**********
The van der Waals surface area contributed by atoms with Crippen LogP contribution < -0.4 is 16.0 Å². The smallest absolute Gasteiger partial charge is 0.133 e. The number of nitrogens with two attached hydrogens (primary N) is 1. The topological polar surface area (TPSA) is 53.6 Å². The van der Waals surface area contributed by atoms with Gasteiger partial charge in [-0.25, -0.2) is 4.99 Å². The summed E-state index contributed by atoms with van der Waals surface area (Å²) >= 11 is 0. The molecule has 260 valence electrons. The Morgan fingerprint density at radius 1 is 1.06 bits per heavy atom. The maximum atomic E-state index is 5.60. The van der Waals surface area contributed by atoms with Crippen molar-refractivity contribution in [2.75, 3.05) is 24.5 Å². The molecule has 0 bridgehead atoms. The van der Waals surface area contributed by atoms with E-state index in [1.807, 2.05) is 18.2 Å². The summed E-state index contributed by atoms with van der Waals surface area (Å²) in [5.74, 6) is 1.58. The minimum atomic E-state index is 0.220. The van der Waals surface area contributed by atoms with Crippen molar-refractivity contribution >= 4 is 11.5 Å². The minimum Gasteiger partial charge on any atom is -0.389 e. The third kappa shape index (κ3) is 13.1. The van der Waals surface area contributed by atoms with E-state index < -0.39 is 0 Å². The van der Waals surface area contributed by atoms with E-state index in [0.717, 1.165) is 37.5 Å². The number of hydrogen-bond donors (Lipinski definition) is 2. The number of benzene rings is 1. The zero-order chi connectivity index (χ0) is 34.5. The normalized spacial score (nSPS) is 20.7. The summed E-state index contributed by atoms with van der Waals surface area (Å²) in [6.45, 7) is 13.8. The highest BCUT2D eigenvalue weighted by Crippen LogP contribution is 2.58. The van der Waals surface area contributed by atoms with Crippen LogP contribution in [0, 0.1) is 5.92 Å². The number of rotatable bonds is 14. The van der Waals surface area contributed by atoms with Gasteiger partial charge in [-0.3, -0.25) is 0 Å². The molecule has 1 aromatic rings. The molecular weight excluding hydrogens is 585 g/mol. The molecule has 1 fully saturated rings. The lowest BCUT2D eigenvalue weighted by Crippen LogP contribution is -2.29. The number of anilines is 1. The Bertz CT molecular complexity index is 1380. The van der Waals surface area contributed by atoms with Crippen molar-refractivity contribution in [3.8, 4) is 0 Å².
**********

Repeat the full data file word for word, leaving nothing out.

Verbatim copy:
The van der Waals surface area contributed by atoms with Crippen LogP contribution < -0.4 is 16.0 Å². The smallest absolute Gasteiger partial charge is 0.133 e. The number of nitrogens with two attached hydrogens (primary N) is 1. The topological polar surface area (TPSA) is 53.6 Å². The van der Waals surface area contributed by atoms with Gasteiger partial charge in [-0.25, -0.2) is 4.99 Å². The summed E-state index contributed by atoms with van der Waals surface area (Å²) >= 11 is 0. The molecule has 260 valence electrons. The Morgan fingerprint density at radius 1 is 1.06 bits per heavy atom. The maximum atomic E-state index is 5.60. The van der Waals surface area contributed by atoms with Crippen molar-refractivity contribution in [2.75, 3.05) is 24.5 Å². The molecule has 0 bridgehead atoms. The van der Waals surface area contributed by atoms with E-state index in [1.807, 2.05) is 18.2 Å². The summed E-state index contributed by atoms with van der Waals surface area (Å²) in [5.74, 6) is 1.58. The minimum atomic E-state index is 0.220. The van der Waals surface area contributed by atoms with Crippen molar-refractivity contribution >= 4 is 11.5 Å². The minimum Gasteiger partial charge on any atom is -0.389 e. The third kappa shape index (κ3) is 13.1. The van der Waals surface area contributed by atoms with E-state index < -0.39 is 0 Å². The van der Waals surface area contributed by atoms with E-state index in [0.717, 1.165) is 37.5 Å². The number of hydrogen-bond donors (Lipinski definition) is 2. The number of benzene rings is 1. The zero-order chi connectivity index (χ0) is 34.5. The normalized spacial score (nSPS) is 20.7. The summed E-state index contributed by atoms with van der Waals surface area (Å²) in [6.45, 7) is 13.8. The highest BCUT2D eigenvalue weighted by Crippen LogP contribution is 2.58. The van der Waals surface area contributed by atoms with Crippen LogP contribution in [0, 0.1) is 5.92 Å². The number of rotatable bonds is 14. The van der Waals surface area contributed by atoms with Gasteiger partial charge in [-0.3, -0.25) is 0 Å². The molecule has 1 aromatic rings. The molecular weight excluding hydrogens is 585 g/mol. The molecule has 1 fully saturated rings. The lowest BCUT2D eigenvalue weighted by Crippen LogP contribution is -2.29. The number of anilines is 1. The Bertz CT molecular complexity index is 1380. The van der Waals surface area contributed by atoms with Crippen molar-refractivity contribution in [3.8, 4) is 0 Å².